• add: A string that contains the events the API triggers when notifications should be added. The provided data is used by the addNotifications function.
    • remove: A string that contains the events the API triggers when notifications should be removed. The provided data is used by the removeNotifications function.
    • reset: A string that contains the events the api triggers when notifications should be reseted. The provided data is used by the resetNotifications function.
  • fullModel: Some notifications have limited data and the full data must be requested from the server (our notifications usually only have id and folder). To do this the API must provide a get function that returns the full model data as the result of a deferred object. The model attributes are provided to the API.get function. If fullModel is set to true, there is no API call to get the full data as the model already has it. Default is false,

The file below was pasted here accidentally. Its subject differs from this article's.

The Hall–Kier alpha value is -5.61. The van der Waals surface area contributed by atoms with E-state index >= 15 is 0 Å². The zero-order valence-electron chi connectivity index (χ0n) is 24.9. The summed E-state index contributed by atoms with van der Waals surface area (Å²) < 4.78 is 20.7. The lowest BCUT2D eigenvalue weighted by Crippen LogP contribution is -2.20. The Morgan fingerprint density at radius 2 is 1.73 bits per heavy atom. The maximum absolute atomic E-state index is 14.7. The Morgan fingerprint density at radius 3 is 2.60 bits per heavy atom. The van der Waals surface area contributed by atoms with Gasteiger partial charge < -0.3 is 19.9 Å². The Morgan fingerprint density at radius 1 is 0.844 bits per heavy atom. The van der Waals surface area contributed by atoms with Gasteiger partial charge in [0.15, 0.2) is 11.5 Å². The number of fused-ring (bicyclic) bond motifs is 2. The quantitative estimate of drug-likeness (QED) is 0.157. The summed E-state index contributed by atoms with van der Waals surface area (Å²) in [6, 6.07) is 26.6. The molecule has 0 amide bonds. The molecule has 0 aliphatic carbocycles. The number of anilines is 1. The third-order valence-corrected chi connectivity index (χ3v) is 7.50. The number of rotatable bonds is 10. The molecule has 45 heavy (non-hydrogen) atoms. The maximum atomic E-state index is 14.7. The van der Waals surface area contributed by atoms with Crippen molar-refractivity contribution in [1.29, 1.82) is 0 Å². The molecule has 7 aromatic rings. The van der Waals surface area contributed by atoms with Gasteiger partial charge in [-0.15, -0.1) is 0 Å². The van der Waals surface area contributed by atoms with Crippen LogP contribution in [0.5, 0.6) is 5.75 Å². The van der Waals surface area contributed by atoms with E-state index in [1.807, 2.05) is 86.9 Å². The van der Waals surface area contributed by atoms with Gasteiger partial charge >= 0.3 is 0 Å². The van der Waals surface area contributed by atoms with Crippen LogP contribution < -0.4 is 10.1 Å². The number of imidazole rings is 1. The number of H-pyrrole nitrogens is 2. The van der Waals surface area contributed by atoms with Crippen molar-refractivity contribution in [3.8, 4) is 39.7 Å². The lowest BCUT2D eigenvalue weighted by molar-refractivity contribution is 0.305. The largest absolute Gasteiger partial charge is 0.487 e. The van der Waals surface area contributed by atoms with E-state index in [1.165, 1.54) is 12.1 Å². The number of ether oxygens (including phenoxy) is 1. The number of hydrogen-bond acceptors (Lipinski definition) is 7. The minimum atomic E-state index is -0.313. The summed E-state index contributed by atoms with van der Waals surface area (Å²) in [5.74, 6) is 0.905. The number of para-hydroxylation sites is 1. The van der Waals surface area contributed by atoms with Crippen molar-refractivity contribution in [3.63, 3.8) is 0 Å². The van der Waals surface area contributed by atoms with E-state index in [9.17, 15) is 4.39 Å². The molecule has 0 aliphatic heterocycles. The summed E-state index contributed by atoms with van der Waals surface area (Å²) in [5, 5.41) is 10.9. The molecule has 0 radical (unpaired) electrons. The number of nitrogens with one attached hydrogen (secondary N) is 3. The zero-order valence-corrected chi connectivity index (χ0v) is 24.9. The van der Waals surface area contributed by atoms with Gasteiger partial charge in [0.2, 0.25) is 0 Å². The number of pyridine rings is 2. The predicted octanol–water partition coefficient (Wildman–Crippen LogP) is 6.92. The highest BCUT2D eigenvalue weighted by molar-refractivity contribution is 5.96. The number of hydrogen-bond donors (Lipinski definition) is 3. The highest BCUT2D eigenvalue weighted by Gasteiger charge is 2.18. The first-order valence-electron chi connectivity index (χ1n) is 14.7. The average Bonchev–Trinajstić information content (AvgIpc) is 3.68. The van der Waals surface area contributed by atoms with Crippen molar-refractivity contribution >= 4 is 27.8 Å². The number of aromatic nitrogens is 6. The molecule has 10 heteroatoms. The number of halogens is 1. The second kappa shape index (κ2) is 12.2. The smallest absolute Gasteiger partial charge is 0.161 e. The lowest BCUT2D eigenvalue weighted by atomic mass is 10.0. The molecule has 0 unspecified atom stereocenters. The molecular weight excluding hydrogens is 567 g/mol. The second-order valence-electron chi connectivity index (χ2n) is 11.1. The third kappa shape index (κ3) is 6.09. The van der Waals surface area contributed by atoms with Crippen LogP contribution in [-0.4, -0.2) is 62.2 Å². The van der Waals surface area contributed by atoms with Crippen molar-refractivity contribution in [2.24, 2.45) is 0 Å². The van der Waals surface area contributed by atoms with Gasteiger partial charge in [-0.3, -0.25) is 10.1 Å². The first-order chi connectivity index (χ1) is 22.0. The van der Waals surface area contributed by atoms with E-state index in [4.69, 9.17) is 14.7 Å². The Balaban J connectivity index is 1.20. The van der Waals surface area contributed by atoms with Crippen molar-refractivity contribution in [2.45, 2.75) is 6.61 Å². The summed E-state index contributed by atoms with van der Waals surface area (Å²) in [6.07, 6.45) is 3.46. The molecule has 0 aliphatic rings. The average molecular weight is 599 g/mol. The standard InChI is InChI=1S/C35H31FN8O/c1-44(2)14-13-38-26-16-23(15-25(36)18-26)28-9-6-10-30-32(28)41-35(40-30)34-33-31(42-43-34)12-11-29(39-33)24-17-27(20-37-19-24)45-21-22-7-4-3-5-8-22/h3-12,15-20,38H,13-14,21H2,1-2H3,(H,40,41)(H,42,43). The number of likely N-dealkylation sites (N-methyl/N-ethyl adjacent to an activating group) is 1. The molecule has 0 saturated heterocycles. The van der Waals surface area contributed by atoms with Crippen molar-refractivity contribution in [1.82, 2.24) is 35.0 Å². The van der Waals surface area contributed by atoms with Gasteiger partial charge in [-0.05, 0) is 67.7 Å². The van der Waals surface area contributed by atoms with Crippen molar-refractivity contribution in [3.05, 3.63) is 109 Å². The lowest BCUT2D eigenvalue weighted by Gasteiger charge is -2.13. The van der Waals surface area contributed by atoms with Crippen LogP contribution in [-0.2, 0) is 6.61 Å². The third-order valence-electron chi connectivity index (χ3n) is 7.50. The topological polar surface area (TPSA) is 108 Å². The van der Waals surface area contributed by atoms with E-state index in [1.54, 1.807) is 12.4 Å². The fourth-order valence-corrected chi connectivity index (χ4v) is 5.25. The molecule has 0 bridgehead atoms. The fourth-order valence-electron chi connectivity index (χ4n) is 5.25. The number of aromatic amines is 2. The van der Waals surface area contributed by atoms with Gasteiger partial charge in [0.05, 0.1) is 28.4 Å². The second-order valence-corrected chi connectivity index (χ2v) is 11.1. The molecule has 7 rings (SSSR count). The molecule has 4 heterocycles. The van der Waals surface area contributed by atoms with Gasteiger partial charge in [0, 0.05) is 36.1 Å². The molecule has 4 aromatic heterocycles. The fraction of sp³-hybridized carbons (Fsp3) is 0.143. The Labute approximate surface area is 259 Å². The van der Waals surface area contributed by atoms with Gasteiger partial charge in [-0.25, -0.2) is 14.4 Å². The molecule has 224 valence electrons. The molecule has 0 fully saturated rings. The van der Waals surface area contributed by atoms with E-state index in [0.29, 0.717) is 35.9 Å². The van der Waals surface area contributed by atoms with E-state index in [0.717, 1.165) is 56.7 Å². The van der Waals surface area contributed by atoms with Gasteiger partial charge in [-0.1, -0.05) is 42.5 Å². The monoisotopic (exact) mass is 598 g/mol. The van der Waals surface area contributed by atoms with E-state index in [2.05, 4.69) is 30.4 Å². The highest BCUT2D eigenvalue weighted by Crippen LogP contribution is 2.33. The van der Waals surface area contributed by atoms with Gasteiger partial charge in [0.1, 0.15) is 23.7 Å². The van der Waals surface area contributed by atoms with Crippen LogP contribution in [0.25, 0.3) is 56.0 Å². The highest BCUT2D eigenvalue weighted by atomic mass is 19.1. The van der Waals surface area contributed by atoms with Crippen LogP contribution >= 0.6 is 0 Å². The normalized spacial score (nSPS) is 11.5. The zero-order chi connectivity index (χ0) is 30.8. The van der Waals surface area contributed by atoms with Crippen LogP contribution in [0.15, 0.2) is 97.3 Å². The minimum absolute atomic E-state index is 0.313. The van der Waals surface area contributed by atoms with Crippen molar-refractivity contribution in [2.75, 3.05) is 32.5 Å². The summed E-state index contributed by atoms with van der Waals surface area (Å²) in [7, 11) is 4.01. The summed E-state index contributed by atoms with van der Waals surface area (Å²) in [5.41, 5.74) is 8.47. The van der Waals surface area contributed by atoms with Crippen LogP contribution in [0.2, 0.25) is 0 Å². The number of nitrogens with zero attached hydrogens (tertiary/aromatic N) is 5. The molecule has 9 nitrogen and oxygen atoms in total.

• useListRequest: If data should be requested by the server, it can be done as a list request instead of multiple get requests. The API must have a matching list function for this. Default is 'false'.

This is designed to fit our core APIs like mail or calendar, but custom APIs should work as well.

Let's change our example to use a small api:

define('plugins/notifications/tutorial/register', [
    'io.ox/core/extensions',
    'io.ox/core/notifications/subview',
    'io.ox/core/event'
], function (ext, Subview, Events) {

    'use strict';

    var counter = 0;

    var api = {
        get: function (data) {
            var result = {
                id: data.id,
                text: 'I am ' + data.id
            };
            return $.Deferred().resolve(result);
        },
        reset: function () {
            counter = 0;
            api.trigger('reset', { id: 'myNotification' + counter });
            counter++;
        }
    };

    Events.extend(api);

    ext.point('io.ox/core/notifications/tutorial/footer').extend({
        draw: function (baton) {
            this.append($('<button class="btn">').text('reset notifications')
                .on('click', function () {
                    api.reset();
                }),
                $('<button class="btn">').text('add notifications')
                .on('click', function () {
                    baton.view.addNotifications({ id: 'myNotification' + counter });
                    counter++;